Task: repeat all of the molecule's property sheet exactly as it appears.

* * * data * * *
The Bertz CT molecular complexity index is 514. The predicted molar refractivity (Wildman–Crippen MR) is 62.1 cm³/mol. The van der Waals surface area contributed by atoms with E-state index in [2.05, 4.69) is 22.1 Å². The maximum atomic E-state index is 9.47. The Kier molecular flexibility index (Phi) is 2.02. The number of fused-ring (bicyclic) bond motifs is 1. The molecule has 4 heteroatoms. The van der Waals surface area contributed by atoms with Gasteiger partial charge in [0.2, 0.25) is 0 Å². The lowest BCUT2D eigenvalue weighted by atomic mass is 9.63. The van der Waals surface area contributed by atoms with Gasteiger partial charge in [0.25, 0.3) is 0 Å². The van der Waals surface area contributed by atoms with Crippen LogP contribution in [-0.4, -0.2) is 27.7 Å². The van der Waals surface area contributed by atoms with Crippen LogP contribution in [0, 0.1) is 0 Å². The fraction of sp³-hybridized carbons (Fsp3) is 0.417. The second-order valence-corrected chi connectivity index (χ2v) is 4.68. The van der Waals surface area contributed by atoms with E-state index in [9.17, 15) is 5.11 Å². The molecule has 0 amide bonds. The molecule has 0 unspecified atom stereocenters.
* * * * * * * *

The Bertz CT molecular complexity index is 514. The predicted molar refractivity (Wildman–Crippen MR) is 62.1 cm³/mol. The van der Waals surface area contributed by atoms with E-state index in [2.05, 4.69) is 22.1 Å². The maximum atomic E-state index is 9.47. The Kier molecular flexibility index (Phi) is 2.02. The number of fused-ring (bicyclic) bond motifs is 1. The molecule has 4 heteroatoms. The van der Waals surface area contributed by atoms with Gasteiger partial charge in [0.2, 0.25) is 0 Å². The lowest BCUT2D eigenvalue weighted by atomic mass is 9.63. The van der Waals surface area contributed by atoms with Gasteiger partial charge in [0.25, 0.3) is 0 Å². The van der Waals surface area contributed by atoms with Crippen LogP contribution in [-0.4, -0.2) is 27.7 Å². The van der Waals surface area contributed by atoms with Crippen LogP contribution in [0, 0.1) is 0 Å². The fraction of sp³-hybridized carbons (Fsp3) is 0.417. The second-order valence-corrected chi connectivity index (χ2v) is 4.68. The van der Waals surface area contributed by atoms with E-state index in [9.17, 15) is 5.11 Å². The molecule has 0 amide bonds. The molecule has 0 unspecified atom stereocenters.